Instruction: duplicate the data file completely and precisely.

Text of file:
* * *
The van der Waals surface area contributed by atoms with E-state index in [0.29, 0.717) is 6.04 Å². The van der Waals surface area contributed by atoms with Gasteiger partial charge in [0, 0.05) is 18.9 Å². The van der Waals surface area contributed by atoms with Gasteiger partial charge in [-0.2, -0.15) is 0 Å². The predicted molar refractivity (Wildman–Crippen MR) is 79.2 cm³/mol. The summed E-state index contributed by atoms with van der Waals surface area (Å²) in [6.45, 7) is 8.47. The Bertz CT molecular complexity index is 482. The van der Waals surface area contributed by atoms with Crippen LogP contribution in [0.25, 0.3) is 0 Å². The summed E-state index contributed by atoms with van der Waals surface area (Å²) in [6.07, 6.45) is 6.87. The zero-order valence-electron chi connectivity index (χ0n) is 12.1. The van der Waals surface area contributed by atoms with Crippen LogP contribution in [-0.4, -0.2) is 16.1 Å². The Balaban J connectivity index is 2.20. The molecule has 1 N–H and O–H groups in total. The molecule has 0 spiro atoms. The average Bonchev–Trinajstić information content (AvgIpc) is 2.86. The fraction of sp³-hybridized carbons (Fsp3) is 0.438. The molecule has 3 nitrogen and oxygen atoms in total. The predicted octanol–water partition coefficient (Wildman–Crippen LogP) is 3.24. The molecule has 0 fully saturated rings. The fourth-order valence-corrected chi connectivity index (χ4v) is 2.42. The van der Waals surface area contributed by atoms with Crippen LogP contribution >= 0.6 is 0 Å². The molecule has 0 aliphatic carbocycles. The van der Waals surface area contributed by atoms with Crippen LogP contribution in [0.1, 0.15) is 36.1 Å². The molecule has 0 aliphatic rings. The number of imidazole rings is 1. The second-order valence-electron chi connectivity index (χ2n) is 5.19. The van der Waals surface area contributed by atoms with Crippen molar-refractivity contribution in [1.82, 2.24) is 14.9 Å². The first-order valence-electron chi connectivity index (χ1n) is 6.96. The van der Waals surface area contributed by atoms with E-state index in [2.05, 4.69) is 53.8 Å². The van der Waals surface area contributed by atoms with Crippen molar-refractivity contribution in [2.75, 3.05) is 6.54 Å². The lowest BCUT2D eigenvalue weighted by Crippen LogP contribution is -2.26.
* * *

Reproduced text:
The van der Waals surface area contributed by atoms with E-state index in [0.29, 0.717) is 6.04 Å². The van der Waals surface area contributed by atoms with Gasteiger partial charge in [0, 0.05) is 18.9 Å². The van der Waals surface area contributed by atoms with Gasteiger partial charge in [-0.2, -0.15) is 0 Å². The predicted molar refractivity (Wildman–Crippen MR) is 79.2 cm³/mol. The summed E-state index contributed by atoms with van der Waals surface area (Å²) in [6.45, 7) is 8.47. The Bertz CT molecular complexity index is 482. The van der Waals surface area contributed by atoms with Crippen LogP contribution in [0.25, 0.3) is 0 Å². The summed E-state index contributed by atoms with van der Waals surface area (Å²) in [6.07, 6.45) is 6.87. The zero-order valence-electron chi connectivity index (χ0n) is 12.1. The van der Waals surface area contributed by atoms with Crippen LogP contribution in [-0.4, -0.2) is 16.1 Å². The Balaban J connectivity index is 2.20. The molecule has 1 N–H and O–H groups in total. The molecule has 0 spiro atoms. The average Bonchev–Trinajstić information content (AvgIpc) is 2.86. The fraction of sp³-hybridized carbons (Fsp3) is 0.438. The molecule has 3 nitrogen and oxygen atoms in total. The predicted octanol–water partition coefficient (Wildman–Crippen LogP) is 3.24. The molecule has 0 fully saturated rings. The fourth-order valence-corrected chi connectivity index (χ4v) is 2.42. The van der Waals surface area contributed by atoms with Crippen LogP contribution >= 0.6 is 0 Å². The molecule has 0 aliphatic carbocycles. The van der Waals surface area contributed by atoms with Crippen LogP contribution in [0.1, 0.15) is 36.1 Å². The molecule has 0 aliphatic rings. The number of imidazole rings is 1. The second-order valence-electron chi connectivity index (χ2n) is 5.19. The van der Waals surface area contributed by atoms with Crippen molar-refractivity contribution in [1.82, 2.24) is 14.9 Å². The first-order valence-electron chi connectivity index (χ1n) is 6.96. The van der Waals surface area contributed by atoms with E-state index in [2.05, 4.69) is 53.8 Å². The van der Waals surface area contributed by atoms with Crippen molar-refractivity contribution in [2.75, 3.05) is 6.54 Å². The lowest BCUT2D eigenvalue weighted by Crippen LogP contribution is -2.26.